The Golden Crescent area was named because of the crescent-like shape of the bayou and the wealth of its early developers. The bayou is called Spring Bayou because the freshwater spring that flows there was once known for its healing waters, becoming a prime spot for manatee watching.
Tourist Attractions In Tarpon Springs
Tarpon Springs is the world’s “natural sponge capital.” It has a Greek influence on the architecture and offers dozens of miles of the state’s scenic waterfront. Fred Howard Park is a popular spot for visitors. The park encompasses more than 150 acres along the Gulf of Mexico and draws over two million visitors every year. The park has a white sand beach offering opportunities for fishing, canoeing, and other water activities. Visitors go there for picnics and see the wildlife, such as butterflies and the occasional manatee or dolphin.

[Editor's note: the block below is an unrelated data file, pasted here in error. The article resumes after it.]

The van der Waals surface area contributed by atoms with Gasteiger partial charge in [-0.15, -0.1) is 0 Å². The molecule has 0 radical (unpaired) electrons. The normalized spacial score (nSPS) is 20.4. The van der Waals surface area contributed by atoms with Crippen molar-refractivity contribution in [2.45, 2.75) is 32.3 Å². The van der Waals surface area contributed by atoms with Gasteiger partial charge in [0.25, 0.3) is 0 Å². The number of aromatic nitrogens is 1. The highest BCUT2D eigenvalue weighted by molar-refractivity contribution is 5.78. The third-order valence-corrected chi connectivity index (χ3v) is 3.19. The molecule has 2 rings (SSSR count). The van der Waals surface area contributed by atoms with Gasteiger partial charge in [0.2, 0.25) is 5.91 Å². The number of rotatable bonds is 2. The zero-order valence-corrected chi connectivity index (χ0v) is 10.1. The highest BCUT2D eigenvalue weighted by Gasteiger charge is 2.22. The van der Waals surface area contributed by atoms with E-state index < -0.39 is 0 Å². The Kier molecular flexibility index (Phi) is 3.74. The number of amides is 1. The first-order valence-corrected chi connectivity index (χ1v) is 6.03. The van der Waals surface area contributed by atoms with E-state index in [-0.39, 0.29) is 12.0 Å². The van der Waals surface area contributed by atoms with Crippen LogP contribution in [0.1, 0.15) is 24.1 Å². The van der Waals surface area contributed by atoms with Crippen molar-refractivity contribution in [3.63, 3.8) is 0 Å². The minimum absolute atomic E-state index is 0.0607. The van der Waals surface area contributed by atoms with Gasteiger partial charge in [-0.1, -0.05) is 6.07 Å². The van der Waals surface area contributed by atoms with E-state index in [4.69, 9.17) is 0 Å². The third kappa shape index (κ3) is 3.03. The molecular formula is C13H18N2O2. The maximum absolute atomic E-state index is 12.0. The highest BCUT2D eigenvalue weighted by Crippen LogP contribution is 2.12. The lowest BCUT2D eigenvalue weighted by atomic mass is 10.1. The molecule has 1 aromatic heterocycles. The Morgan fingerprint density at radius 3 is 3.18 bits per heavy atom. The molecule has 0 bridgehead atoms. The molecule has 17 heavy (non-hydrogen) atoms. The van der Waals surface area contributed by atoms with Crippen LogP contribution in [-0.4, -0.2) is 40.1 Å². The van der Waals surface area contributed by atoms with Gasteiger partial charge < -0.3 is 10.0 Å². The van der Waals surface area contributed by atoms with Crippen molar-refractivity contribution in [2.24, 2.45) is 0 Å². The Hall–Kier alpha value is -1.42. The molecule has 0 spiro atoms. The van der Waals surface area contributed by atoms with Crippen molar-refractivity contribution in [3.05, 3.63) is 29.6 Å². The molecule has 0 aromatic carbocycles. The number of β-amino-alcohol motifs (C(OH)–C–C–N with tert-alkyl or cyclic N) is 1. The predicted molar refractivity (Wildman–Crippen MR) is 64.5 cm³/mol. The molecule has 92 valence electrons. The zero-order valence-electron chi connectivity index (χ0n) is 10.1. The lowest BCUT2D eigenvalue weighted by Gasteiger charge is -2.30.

Tourists also visit the St. Nicholas Greek Orthodox Cathedral. It is modeled after Constantinople’s St. Sofia Cathedral and represents a fine example of the New Byzantine architectural style. The cathedral was constructed in 1943 and replaced a small church built in 1907. The cathedral is also considered a center for the community’s Greek American life. It hosts the annual Epiphany celebration, the largest event of its kind within the Western Hemisphere.